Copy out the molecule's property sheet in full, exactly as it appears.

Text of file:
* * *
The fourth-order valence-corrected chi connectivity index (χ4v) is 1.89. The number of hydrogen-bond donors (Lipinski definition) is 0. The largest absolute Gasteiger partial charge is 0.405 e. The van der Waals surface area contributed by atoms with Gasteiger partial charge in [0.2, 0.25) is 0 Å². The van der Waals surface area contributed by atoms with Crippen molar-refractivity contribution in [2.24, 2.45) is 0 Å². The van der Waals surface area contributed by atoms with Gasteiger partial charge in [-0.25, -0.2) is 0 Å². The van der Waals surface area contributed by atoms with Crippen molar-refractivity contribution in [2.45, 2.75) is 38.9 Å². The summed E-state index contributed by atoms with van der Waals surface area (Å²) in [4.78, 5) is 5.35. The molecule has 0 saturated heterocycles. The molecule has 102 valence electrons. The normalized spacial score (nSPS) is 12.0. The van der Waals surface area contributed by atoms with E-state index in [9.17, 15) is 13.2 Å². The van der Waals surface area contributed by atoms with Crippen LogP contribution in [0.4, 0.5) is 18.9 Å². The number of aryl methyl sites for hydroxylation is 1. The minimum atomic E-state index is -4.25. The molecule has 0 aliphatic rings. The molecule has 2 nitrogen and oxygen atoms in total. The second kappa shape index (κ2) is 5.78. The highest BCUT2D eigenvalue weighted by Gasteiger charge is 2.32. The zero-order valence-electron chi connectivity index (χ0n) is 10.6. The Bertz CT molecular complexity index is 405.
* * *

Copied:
The fourth-order valence-corrected chi connectivity index (χ4v) is 1.89. The number of hydrogen-bond donors (Lipinski definition) is 0. The largest absolute Gasteiger partial charge is 0.405 e. The van der Waals surface area contributed by atoms with Gasteiger partial charge in [0.2, 0.25) is 0 Å². The van der Waals surface area contributed by atoms with Crippen molar-refractivity contribution in [2.24, 2.45) is 0 Å². The van der Waals surface area contributed by atoms with Gasteiger partial charge in [-0.25, -0.2) is 0 Å². The van der Waals surface area contributed by atoms with Crippen molar-refractivity contribution in [2.45, 2.75) is 38.9 Å². The summed E-state index contributed by atoms with van der Waals surface area (Å²) in [4.78, 5) is 5.35. The molecule has 0 saturated heterocycles. The molecule has 102 valence electrons. The normalized spacial score (nSPS) is 12.0. The van der Waals surface area contributed by atoms with E-state index in [9.17, 15) is 13.2 Å². The van der Waals surface area contributed by atoms with Crippen LogP contribution in [0.4, 0.5) is 18.9 Å². The number of aryl methyl sites for hydroxylation is 1. The minimum atomic E-state index is -4.25. The molecule has 0 aliphatic rings. The molecule has 2 nitrogen and oxygen atoms in total. The second kappa shape index (κ2) is 5.78. The highest BCUT2D eigenvalue weighted by Gasteiger charge is 2.32. The zero-order valence-electron chi connectivity index (χ0n) is 10.6. The Bertz CT molecular complexity index is 405.